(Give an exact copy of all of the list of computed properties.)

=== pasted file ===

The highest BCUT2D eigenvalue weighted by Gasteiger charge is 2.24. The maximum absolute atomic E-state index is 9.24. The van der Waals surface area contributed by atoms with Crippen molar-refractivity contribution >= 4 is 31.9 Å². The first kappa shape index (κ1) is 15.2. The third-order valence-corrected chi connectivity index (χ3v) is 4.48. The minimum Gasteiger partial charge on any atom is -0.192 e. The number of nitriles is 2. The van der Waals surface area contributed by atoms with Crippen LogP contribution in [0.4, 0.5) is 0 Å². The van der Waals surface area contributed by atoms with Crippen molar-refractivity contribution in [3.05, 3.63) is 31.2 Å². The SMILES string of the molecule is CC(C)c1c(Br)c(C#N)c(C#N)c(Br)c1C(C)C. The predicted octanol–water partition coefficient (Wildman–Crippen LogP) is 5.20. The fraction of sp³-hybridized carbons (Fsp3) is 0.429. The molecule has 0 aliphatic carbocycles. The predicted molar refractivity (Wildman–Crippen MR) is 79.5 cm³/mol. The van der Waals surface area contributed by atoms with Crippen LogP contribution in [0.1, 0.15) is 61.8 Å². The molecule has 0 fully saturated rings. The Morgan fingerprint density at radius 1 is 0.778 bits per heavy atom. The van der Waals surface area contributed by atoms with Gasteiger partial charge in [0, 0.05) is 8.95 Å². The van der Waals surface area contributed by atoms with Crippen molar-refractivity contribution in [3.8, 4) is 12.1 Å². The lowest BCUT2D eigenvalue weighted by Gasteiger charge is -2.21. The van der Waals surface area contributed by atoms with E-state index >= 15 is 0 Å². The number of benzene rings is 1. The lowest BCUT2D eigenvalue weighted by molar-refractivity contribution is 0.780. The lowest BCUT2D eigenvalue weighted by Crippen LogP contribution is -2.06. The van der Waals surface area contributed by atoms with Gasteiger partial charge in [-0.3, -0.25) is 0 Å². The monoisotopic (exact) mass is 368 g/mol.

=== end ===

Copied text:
The highest BCUT2D eigenvalue weighted by Gasteiger charge is 2.24. The maximum absolute atomic E-state index is 9.24. The van der Waals surface area contributed by atoms with Crippen molar-refractivity contribution >= 4 is 31.9 Å². The first kappa shape index (κ1) is 15.2. The third-order valence-corrected chi connectivity index (χ3v) is 4.48. The minimum Gasteiger partial charge on any atom is -0.192 e. The number of nitriles is 2. The van der Waals surface area contributed by atoms with Crippen LogP contribution in [0.4, 0.5) is 0 Å². The van der Waals surface area contributed by atoms with Crippen molar-refractivity contribution in [3.05, 3.63) is 31.2 Å². The SMILES string of the molecule is CC(C)c1c(Br)c(C#N)c(C#N)c(Br)c1C(C)C. The predicted octanol–water partition coefficient (Wildman–Crippen LogP) is 5.20. The fraction of sp³-hybridized carbons (Fsp3) is 0.429. The molecule has 0 aliphatic carbocycles. The predicted molar refractivity (Wildman–Crippen MR) is 79.5 cm³/mol. The van der Waals surface area contributed by atoms with Crippen LogP contribution in [0.1, 0.15) is 61.8 Å². The molecule has 0 fully saturated rings. The Morgan fingerprint density at radius 1 is 0.778 bits per heavy atom. The van der Waals surface area contributed by atoms with Gasteiger partial charge in [0, 0.05) is 8.95 Å². The van der Waals surface area contributed by atoms with Crippen molar-refractivity contribution in [3.8, 4) is 12.1 Å². The lowest BCUT2D eigenvalue weighted by Gasteiger charge is -2.21. The van der Waals surface area contributed by atoms with E-state index >= 15 is 0 Å². The number of benzene rings is 1. The lowest BCUT2D eigenvalue weighted by molar-refractivity contribution is 0.780. The lowest BCUT2D eigenvalue weighted by Crippen LogP contribution is -2.06. The van der Waals surface area contributed by atoms with Gasteiger partial charge in [-0.3, -0.25) is 0 Å². The monoisotopic (exact) mass is 368 g/mol.